[0133] While the invention has been described in detail, modifications within the spirit and scope of the invention will be readily apparent to those of skill in the art. In view of the foregoing discussion, relevant knowledge in the art and references discussed above in connection with the Background and Detailed Description, the disclosures of which are all incorporated herein by reference. In addition, it should be understood that aspects of the invention and portions of various embodiments and various features recited below and/or in the appended claims may be combined or interchanged either in whole or in part. In the foregoing descriptions of the various embodiments, those embodiments which refer to another embodiment may be appropriately combined with other embodiments as will be appreciated by one of skill in the art. Furthermore, those of ordinary skill in the art will appreciate that the foregoing description is by way of example only, and is not intended to limit the invention.

Claims

We claim:
1. A process for producing ethanol comprising:
hydrogenating alkanoic acid in a first reaction zone operated at a first temperature to form a first reaction mixture comprising ethanol and one or more impurities;
reacting at least a portion of the one or more impurities in a second reaction zone operated at a second temperature, wherein the second temperature is less than the first temperature, to form a second reaction mixture; and
recovering ethanol from the second reaction mixture.
2. The process of claim 1, wherein the first temperature is from 125°C to 350°C.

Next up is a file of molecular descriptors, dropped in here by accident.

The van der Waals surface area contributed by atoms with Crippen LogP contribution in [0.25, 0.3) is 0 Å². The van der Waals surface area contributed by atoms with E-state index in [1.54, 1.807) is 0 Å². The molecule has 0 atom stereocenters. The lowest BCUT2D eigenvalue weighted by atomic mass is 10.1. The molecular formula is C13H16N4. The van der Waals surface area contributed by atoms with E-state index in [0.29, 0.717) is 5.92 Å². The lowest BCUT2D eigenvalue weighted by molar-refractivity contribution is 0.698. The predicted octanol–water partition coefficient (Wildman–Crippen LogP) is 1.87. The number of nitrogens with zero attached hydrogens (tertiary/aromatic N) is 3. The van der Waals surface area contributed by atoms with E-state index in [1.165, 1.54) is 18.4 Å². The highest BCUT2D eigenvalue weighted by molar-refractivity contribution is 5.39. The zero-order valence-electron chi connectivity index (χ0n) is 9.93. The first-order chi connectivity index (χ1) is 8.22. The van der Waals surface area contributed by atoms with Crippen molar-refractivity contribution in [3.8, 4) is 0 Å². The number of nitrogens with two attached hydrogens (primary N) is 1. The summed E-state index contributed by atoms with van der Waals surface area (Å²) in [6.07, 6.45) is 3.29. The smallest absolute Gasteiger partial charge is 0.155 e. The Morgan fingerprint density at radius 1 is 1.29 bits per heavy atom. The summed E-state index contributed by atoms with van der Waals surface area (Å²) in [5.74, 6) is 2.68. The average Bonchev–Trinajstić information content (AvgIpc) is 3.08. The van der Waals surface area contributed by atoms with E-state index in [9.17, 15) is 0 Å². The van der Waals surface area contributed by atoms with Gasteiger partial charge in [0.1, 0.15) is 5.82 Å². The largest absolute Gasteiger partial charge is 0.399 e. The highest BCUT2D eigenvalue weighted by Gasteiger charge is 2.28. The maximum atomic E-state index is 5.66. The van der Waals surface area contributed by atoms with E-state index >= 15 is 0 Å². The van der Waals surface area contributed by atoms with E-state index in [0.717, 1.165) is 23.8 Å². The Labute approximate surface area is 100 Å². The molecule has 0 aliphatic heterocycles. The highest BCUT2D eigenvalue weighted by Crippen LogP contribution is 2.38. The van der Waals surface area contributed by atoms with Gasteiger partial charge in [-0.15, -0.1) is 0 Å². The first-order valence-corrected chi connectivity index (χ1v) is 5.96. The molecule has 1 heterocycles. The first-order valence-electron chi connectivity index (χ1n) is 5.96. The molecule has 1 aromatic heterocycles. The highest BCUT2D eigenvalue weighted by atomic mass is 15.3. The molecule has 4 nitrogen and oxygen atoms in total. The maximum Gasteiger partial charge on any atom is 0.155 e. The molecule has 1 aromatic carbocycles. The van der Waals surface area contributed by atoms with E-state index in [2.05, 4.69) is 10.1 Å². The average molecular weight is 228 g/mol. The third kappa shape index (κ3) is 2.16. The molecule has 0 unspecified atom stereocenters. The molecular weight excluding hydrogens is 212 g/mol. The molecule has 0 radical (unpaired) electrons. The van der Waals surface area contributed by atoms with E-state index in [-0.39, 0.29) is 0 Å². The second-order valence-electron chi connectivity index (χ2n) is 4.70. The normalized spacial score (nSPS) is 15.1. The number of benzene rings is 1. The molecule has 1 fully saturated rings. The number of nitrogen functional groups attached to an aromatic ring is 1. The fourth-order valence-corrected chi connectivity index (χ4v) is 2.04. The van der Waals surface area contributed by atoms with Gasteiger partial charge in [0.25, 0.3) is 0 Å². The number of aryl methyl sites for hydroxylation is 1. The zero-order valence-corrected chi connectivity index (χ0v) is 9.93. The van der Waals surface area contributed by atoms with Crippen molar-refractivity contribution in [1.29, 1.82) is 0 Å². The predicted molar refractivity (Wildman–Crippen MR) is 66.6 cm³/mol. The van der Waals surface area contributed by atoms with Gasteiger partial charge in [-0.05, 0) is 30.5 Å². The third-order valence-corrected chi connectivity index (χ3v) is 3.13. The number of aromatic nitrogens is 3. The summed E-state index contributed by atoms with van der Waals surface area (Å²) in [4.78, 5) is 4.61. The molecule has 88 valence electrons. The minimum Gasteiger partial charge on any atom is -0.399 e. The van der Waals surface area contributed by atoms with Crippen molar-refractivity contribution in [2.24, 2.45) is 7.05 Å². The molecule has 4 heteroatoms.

3. The process of claim 1, wherein the second temperature is from 50°C to 225°C.
4. The process of claim 1, wherein the second temperature is at least 20°C less than the first temperature.
5. The process of claim 1, wherein the one or more impurities are selected from the group consisting of ethyl acetate, acetaldehyde, acetals, and mixtures thereof.
6. The process of claim 5, wherein the acetals are selected from the group consisting of ethyl propyl acetal, ethyl butyl acetal, diethyl acetal, dimethyl acetal, methyl ethyl acetal, and hemiacetals and mixtures thereof.
7. The process of claim 1, wherein the second reaction mixture comprises less acetals than the first reaction mixture.
8. The process of claim 7, wherein the second reaction mixture comprises at least 50% less acetals than the first reaction mixture.
9. The process of claim 1, wherein the second reaction mixture comprises less acetaldehyde than the first reaction mixture.
10. The process of claim 9, wherein the second reaction mixture comprises at least 50% less acetaldehyde than the first reaction mixture.
1 1. The process of claim 1, wherein the second reaction mixture comprises less ethyl acetate than the first reaction mixture.
12. The process of claim 1 1, wherein the second reaction mixture comprises at least 5% less ethyl acetate than the first reaction mixture.
13. The process of claim 1, wherein the second reaction mixture comprises more ethanol than the first reaction mixture.